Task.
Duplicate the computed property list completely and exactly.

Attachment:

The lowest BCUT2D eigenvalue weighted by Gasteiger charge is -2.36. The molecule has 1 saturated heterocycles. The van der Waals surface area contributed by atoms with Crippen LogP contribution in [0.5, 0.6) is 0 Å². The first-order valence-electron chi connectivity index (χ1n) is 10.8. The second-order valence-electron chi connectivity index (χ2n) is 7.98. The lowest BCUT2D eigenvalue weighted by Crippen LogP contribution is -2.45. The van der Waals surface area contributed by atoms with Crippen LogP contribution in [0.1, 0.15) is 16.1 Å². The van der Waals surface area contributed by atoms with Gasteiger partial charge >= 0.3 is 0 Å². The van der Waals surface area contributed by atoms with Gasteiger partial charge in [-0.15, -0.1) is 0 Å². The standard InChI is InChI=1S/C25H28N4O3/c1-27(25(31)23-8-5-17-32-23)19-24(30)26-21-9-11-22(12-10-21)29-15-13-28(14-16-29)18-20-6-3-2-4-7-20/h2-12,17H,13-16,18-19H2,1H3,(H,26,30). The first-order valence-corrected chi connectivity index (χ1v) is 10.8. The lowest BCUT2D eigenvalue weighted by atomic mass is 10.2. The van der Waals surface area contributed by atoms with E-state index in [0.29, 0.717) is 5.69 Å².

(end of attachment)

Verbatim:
The lowest BCUT2D eigenvalue weighted by Gasteiger charge is -2.36. The molecule has 1 saturated heterocycles. The van der Waals surface area contributed by atoms with Crippen LogP contribution in [0.5, 0.6) is 0 Å². The first-order valence-electron chi connectivity index (χ1n) is 10.8. The second-order valence-electron chi connectivity index (χ2n) is 7.98. The lowest BCUT2D eigenvalue weighted by Crippen LogP contribution is -2.45. The van der Waals surface area contributed by atoms with Crippen LogP contribution in [0.1, 0.15) is 16.1 Å². The van der Waals surface area contributed by atoms with Gasteiger partial charge >= 0.3 is 0 Å². The van der Waals surface area contributed by atoms with Gasteiger partial charge in [-0.15, -0.1) is 0 Å². The standard InChI is InChI=1S/C25H28N4O3/c1-27(25(31)23-8-5-17-32-23)19-24(30)26-21-9-11-22(12-10-21)29-15-13-28(14-16-29)18-20-6-3-2-4-7-20/h2-12,17H,13-16,18-19H2,1H3,(H,26,30). The first-order valence-corrected chi connectivity index (χ1v) is 10.8. The lowest BCUT2D eigenvalue weighted by atomic mass is 10.2. The van der Waals surface area contributed by atoms with E-state index in [0.29, 0.717) is 5.69 Å².